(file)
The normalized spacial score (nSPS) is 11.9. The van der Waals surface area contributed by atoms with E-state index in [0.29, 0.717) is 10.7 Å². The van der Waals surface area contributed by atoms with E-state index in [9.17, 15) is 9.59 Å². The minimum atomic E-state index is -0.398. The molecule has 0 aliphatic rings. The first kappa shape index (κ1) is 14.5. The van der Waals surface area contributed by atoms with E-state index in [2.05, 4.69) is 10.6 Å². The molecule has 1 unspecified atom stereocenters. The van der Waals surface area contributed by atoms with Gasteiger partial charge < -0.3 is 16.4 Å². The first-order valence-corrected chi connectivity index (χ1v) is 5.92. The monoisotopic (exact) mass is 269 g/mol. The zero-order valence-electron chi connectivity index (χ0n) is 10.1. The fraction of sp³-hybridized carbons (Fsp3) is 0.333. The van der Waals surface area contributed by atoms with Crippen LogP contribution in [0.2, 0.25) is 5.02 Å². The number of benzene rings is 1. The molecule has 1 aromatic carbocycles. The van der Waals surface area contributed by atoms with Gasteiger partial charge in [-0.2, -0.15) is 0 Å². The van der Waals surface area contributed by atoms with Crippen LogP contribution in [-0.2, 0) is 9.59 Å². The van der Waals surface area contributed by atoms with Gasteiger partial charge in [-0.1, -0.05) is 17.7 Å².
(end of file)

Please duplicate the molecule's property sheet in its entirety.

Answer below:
The normalized spacial score (nSPS) is 11.9. The van der Waals surface area contributed by atoms with E-state index in [0.29, 0.717) is 10.7 Å². The van der Waals surface area contributed by atoms with E-state index in [9.17, 15) is 9.59 Å². The minimum atomic E-state index is -0.398. The molecule has 0 aliphatic rings. The first kappa shape index (κ1) is 14.5. The van der Waals surface area contributed by atoms with E-state index in [2.05, 4.69) is 10.6 Å². The molecule has 1 unspecified atom stereocenters. The van der Waals surface area contributed by atoms with Gasteiger partial charge < -0.3 is 16.4 Å². The first-order valence-corrected chi connectivity index (χ1v) is 5.92. The monoisotopic (exact) mass is 269 g/mol. The zero-order valence-electron chi connectivity index (χ0n) is 10.1. The fraction of sp³-hybridized carbons (Fsp3) is 0.333. The van der Waals surface area contributed by atoms with Crippen LogP contribution in [0.2, 0.25) is 5.02 Å². The number of benzene rings is 1. The molecule has 1 aromatic carbocycles. The van der Waals surface area contributed by atoms with Gasteiger partial charge in [-0.2, -0.15) is 0 Å². The van der Waals surface area contributed by atoms with Crippen LogP contribution in [-0.2, 0) is 9.59 Å². The van der Waals surface area contributed by atoms with Gasteiger partial charge in [-0.1, -0.05) is 17.7 Å².